Words and photography: Anthony Lydekker
Vilnius, Lithuania’s capital, brilliantly combines three factors: it’s one of the most beautiful cities in Europe with spectacular Baroque churches; it’s a relaxed place that’s also very affordable; and a wonderful feeling of youth and confidence in a people who re-won their national independence 20 years ago, and retained their own language in a story which goes back over 1,000 years.
These days the “Baroque” is often used to indicate something ornate, classy or just old. Vilnius sums up the original meaning: from about 1545 the extremes of the Protestant Reformation were leading to churches with no pictures, statues or decorations. The reaction of the Roman Catholic Church was to go completely the other way with a new heavily decorated flamboyant style. If you can’t get to Rome, see it all in Vilnius –many enthusiasts see the two as comparable with the dramatic architecture, Church decoration and the fine and secluded courtyards of the latter.
Not surprisingly Lithuania is a Catholic country and the University, founded by the Jesuits in 1579 is worth a visit for its impressive library, murals and small observatory. Incidentally, an increasing number of courses are delivered in English – tuition costs vary but are significantly lower than England and Wales.
.…and jazz ?
Most of the 48 churches in the city have been repaired and restored since the Soviets left in 1991. During the Soviet Regime, St Catherine’s was used as a store and some elements of vandalism have been deliberately left as a reminder of the Soviets with eerie images of maimed statues and open tombs in the low light of a concert.
St Catherine’s, is a major venue for classical and jazz concerts. English jazz pianist Howard Riley appears regularly and recently recorded in the church his well regarded album ‘Solo in Vilnius’. Later this year there are two Jazz Festivals coming up: “Jazz 24” (October 13-16) and Mama Jazz (November 17-21). For more information, visit www.kadmusarts.com/festivals/1542.html
A much darker reminder of life in Lithuania from 1944 to 1991 is the museum in the former KGB HQ. The basement cells include some permanently in a foot of water and apart from protecting the floor with glass, the large execution cell with its bullet marks and drains is exactly as it was – not a reconstruction! Upstairs there are large photo displays of the mass deportations to forced labour camps in the far North the 300,000 transported included while families. There are also pictures of the Lithuanian Partisan fighters, few of whom survived.
Getting around and the less formal
One of the joys of Vilnius is that one can cover much of the ground on foot. So it’s easy to pop in to a church and there is no shortage of quiet cafes and bistros to take the weight off one’s fee – opposite St Catherine’s there’s even a vegetarian Indian: the “Baltic Balti”. Two hour walks with English speaking guide are available for around £7 (but included in the Vilnius City card). Non-walkers can get around with the hop-on-hop off bus service and there’s new hire outlet with electric bicycles. Details from www.lithuaniatourism.co.uk
Well worth a visit, is the arty area of Uzupio on the banks of the Vilnia River where, in the late 80’s, latter day hippies declared the area a Republic (well sort of) as a part of Montmartre. It’s now become very fashionable and lively at night with a hive of bistros and music bars.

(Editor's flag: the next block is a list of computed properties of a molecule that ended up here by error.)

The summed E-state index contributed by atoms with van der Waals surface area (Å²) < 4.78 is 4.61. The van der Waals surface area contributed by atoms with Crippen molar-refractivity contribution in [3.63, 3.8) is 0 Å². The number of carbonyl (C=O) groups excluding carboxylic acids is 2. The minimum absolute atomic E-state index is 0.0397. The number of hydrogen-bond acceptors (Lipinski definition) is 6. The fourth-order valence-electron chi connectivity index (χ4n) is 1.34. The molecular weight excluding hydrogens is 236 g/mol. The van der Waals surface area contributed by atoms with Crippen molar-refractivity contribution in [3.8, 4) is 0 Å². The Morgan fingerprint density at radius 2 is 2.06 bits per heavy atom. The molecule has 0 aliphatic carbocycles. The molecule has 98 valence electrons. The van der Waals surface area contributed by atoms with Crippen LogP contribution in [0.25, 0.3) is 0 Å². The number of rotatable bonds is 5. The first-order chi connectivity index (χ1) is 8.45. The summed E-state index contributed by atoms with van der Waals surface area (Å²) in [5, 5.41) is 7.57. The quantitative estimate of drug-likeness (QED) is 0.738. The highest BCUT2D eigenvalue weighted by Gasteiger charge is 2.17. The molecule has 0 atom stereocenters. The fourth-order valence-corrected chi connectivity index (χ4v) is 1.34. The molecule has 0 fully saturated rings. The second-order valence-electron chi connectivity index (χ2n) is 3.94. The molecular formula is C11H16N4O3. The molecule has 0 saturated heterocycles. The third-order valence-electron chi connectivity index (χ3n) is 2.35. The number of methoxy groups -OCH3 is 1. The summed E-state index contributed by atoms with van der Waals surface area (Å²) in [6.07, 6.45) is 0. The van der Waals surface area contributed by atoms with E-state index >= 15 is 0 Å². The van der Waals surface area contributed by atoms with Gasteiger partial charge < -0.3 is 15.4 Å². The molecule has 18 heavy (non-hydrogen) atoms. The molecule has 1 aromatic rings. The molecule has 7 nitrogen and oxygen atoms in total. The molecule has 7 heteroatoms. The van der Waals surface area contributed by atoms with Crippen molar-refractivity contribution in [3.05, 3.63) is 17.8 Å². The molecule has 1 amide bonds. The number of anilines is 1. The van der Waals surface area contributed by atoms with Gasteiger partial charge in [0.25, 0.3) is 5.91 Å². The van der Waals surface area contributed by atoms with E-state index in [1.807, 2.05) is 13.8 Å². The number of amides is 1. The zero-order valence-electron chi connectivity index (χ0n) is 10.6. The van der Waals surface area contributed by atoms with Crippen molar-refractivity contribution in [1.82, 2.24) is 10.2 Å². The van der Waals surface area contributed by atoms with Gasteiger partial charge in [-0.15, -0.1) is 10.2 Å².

Three facts about Lithuania not many people know: the national sport is basketball and Vilnius currently hosts the European Championships. Next, their female President (since 2009) blonde Dalia Grybauskaite 55 is a Judo Black belt. And Vilnius has a large statue of Frank Zappa who had no connection with Lithuania and never went there – there’s no agreed explanation for this. Maybe something to do with residents of Uzupio.
However, moving on from the spirit of Uzupio, when it comes to national pride, Lithuanians have an incredibly impressive four yearly Song and Dance Festival for which there are many hours of rehearsal. I was lucky enough to see it in 2009 including 6,000 dancers and a mass choir of 11,000 in a stadium. Overall there were 42,000 participants and 500 choirs. Pencil it in for 2013.
Where to stay, eat and play
Three hotels sort of sum up the different facets of the City’s culture.
Oddball, creative and comfortable, all the rooms in The Shakespeare are themed to writers. For example, the walls of “The Hemingway” have stuffed animal heads and, somewhat morbidly, a rifle is mounted over the bed. A stylishly converted monastery is now The Mabre Residence almost opposite St Anne’s www.mabre.lt/EN.php . And the modern looking Reval Hotel was the Intourist under the Soviets – we are assured that the bugging devices have gone.
There’s much more choice at lunchtime from a range of wine bars and small restaurants. The problem with the evenings in Vilnius is that the places that are well recommended get very busy and very loud. Some come and go, so be sure to check they’re still open, wherever the recommendation comes from. The three I’m suggesting must be booked in advance are: Bistro 18 (www.bistro18.lt ) Lokys (great Lithuanian food and the only restaurant I know that puts blankets round their outdoor diners’ shoulders if it gets a bit chilly; www.lokys.lt) and La Pergola inside a Boutique Hotel (www.grotthusshotel.com/index.php?page=restaurant-la-pergola). Nightlife is very busy with bars and clubs: try Disco 311 Buddhabar and Marushkabar and others around Islandijosstreet.
For more on Lithuania, visit www.lithuaniatourism.co.uk. To read Anthony’s verdict on the three other capitals of Lithuania, don’t forget to log onto the CD-Traveller website tomorrow.